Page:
April 20, 2015 Phil Collins – No Jacket Required 30 years later
Born Philip David Charles Collins, Phil Collins got his big break as the drummer in the Pop Rock group Genesis in 1970. After eleven years as the drummer and six as the lead singer after vocalist Peter Gabriel left in 1975, Collins launched a solo career in 1981, officially leaving the band in 1996. He has won numerous music awards throughout his career, collecting seven Grammys, three Best British Male awards, three American Music Awards, an Academy Award, two Golden Globe Awards and a Disney Legend award in 2002 for his solo work on the Tarzan (1999) soundtrack. Born in January of 1951, Collins was given a toy drum kit for Christmas when he was five, starting him on his road to musical stardom. Although he never learned to read musical notes, Collins used his talent to hear and replay music to devise his own system for playing. Barbara Speake, founder of the Barbara Speake Stage School that Collins attended, said, “Phil was always special. At age five, he entered a Butlins talent contest singing Davy Crockett, but he stopped the orchestra halfway through to tell them they were in the wrong key.” The drummer’s own thoughts on his talent were downplayed. He once said, “I never really came to grips with the music. I should have stuck with it. I’ve always felt that if I could hum it, I could play it. For me, that was good enough, but that attitude is bad.”
With such great experience and talent, there was no doubt that Collins would create a record that would become a household name. After the solo albums Face Value (1981) and Hello … I Must Be Going! (1982) that spawned major hits like “In The Air Tonight,” Collins was already a certified star. His third solo album, No Jacket Required, was released on January 25, 1985 and hit the top of the UK, US, Australian, Canadian, German, Norwegian, Swedish, New Zealand and Switzerland charts. No Jacket Required skyrocketed Collins to another level of fame and, at the time, respect. In years since, his music – along with many others that stand out with a sound that is utterly ’80s – has been looked at as a mere marker in time. Both Genesis’ “In Too Deep” and his own “Sussudio” have been used in the 80s-centric Thriller American Psycho (2000) as stereotypical timepiece music. But as time passes, more and more people are beginning to appreciate the creativity once seen at the core of these endeavors. No Jacket Required is a masterful mix of funky R&B and timeless melodies that influenced many other artists.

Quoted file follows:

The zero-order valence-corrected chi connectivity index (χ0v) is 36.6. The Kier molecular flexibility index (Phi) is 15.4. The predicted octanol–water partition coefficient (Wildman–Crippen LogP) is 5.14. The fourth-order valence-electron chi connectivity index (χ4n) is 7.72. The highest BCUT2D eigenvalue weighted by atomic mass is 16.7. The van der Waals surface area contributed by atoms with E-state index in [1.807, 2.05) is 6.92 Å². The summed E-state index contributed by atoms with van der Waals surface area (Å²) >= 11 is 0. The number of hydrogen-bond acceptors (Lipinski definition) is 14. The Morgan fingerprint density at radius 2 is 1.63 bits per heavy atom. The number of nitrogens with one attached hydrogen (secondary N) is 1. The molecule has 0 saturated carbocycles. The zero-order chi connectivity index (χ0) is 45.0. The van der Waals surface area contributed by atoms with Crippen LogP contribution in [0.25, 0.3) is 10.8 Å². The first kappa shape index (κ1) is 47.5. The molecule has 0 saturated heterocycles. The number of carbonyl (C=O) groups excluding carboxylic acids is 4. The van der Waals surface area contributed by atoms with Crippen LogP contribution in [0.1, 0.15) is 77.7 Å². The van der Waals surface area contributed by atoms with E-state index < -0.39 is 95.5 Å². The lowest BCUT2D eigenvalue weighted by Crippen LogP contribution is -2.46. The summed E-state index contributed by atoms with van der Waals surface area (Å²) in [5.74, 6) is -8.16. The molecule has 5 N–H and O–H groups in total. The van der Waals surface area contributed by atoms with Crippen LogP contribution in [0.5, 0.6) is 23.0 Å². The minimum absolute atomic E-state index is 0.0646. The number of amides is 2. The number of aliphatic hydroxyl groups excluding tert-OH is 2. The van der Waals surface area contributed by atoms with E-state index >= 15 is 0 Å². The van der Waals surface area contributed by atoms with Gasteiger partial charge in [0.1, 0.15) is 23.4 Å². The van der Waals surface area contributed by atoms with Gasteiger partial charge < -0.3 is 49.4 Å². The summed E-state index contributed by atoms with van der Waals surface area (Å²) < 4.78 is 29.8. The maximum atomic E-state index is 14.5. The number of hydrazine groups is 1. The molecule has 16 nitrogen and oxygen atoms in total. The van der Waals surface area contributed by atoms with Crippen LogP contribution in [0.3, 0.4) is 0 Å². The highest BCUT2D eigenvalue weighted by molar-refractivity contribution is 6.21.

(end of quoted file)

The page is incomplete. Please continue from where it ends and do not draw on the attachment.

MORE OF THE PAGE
The album’s title, simply enough, comes from an incident where Collins was denied entry to a restaurant because his jacket was not considered proper attire. Many of the songs were heavily improvised – including both of the number one hits “Sussudio” and “One More Night.” The alliterative title “Sussudio” doesn’t actually mean anything. Collins used it as a placeholder until the “real” lyrics were written, but ultimately decided to keep it the way it was. With its rhythmic horns and the driving force of the drum machine, listeners would ultimately dance along to whatever Collins sang. “Don’t Lose My Number” is another track made up of mostly improvised lyrics. Collins himself is not even sure what it is about, but he paints the dark theme so well, it comes across as mysterious instead of an unfinished story.
One of the songs that does have a distinct meaning is “Long Long Way To Go,” a narrative on society’s tendency to turn their backs on unpleasant news. With evocative backing vocals by The Police’s Sting, Collins sings, “Switch it off or look away…” Sting contributes again, along with former Genesis band member Peter Gabriel and Culture Club’s Helen Terry, on “Take Me Home.” The track is widely thought to be about returning home, but is actually inspired by the 1962 novel and 1975 film One Flew Over The Cuckoo’s Nest. The song tells a story of someone who has been institutionalized for so long, he has no memory of his life before. The most personal song on the album is arguably “Doesn’t Anybody Stay Together Anymore?” Though it had been years since Collins’ own divorce, he began to notice separations and annulments happening to everyone around him as well.
No Jacket Required won three Grammy Awards, including Album of the Year in 1985. The record has sold over twelve-million copies in the UK, over two-million copies in the US, and over twenty-five-million worldwide, certifying it platinum six times. It was also the second best-selling album of 1985 and launched a successful No Jacket Required Tour for Collins, leading up to an unforgettable feat of playing both the London and Philadelphia Live Aid shows on July 10, 1985. The album has turned thirty this year and has resurfaced as a respectable album both for its era and beyond, proven by songs that have stood the test of time. Transcending genres in a way he never would again, Phil Collins created something innovative with this album and it is one of the must haves from his catalogue of music.